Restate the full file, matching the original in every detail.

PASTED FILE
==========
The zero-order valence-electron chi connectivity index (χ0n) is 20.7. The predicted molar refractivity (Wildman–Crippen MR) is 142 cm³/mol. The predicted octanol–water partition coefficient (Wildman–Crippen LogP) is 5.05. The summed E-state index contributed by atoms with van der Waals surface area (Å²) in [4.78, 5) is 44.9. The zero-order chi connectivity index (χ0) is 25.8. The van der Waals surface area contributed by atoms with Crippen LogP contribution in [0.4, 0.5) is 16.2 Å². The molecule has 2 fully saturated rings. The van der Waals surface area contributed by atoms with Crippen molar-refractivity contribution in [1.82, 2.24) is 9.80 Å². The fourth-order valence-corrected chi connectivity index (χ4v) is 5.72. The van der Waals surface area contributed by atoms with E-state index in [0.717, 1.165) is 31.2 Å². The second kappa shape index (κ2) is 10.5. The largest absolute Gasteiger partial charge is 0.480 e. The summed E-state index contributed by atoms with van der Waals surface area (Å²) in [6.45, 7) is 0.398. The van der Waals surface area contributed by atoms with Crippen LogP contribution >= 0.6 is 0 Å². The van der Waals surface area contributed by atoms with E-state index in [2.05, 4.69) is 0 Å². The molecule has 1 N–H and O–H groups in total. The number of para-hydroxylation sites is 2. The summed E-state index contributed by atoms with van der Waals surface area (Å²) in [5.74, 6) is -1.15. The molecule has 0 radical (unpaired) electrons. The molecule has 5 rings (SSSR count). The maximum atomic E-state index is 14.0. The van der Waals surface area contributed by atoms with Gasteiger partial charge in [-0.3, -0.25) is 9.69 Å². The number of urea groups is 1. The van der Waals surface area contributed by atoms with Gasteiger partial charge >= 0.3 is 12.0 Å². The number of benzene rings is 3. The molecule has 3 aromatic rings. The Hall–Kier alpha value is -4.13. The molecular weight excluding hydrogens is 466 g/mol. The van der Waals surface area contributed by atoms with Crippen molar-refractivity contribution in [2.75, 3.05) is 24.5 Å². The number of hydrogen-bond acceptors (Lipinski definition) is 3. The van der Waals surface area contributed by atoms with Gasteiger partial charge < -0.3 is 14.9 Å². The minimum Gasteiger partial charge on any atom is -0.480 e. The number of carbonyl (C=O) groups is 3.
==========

The zero-order valence-electron chi connectivity index (χ0n) is 20.7. The predicted molar refractivity (Wildman–Crippen MR) is 142 cm³/mol. The predicted octanol–water partition coefficient (Wildman–Crippen LogP) is 5.05. The summed E-state index contributed by atoms with van der Waals surface area (Å²) in [4.78, 5) is 44.9. The zero-order chi connectivity index (χ0) is 25.8. The van der Waals surface area contributed by atoms with Crippen LogP contribution in [0.4, 0.5) is 16.2 Å². The molecule has 2 fully saturated rings. The van der Waals surface area contributed by atoms with Crippen molar-refractivity contribution in [1.82, 2.24) is 9.80 Å². The fourth-order valence-corrected chi connectivity index (χ4v) is 5.72. The van der Waals surface area contributed by atoms with E-state index in [0.717, 1.165) is 31.2 Å². The second kappa shape index (κ2) is 10.5. The largest absolute Gasteiger partial charge is 0.480 e. The summed E-state index contributed by atoms with van der Waals surface area (Å²) in [6.45, 7) is 0.398. The van der Waals surface area contributed by atoms with Crippen LogP contribution >= 0.6 is 0 Å². The van der Waals surface area contributed by atoms with E-state index in [2.05, 4.69) is 0 Å². The molecule has 1 N–H and O–H groups in total. The number of para-hydroxylation sites is 2. The summed E-state index contributed by atoms with van der Waals surface area (Å²) in [5.74, 6) is -1.15. The molecule has 0 radical (unpaired) electrons. The molecule has 5 rings (SSSR count). The maximum atomic E-state index is 14.0. The van der Waals surface area contributed by atoms with Gasteiger partial charge in [-0.3, -0.25) is 9.69 Å². The number of urea groups is 1. The van der Waals surface area contributed by atoms with Gasteiger partial charge >= 0.3 is 12.0 Å². The number of benzene rings is 3. The molecule has 3 aromatic rings. The Hall–Kier alpha value is -4.13. The molecular weight excluding hydrogens is 466 g/mol. The van der Waals surface area contributed by atoms with Crippen molar-refractivity contribution in [2.75, 3.05) is 24.5 Å². The number of hydrogen-bond acceptors (Lipinski definition) is 3. The van der Waals surface area contributed by atoms with Gasteiger partial charge < -0.3 is 14.9 Å². The minimum Gasteiger partial charge on any atom is -0.480 e. The number of carbonyl (C=O) groups is 3.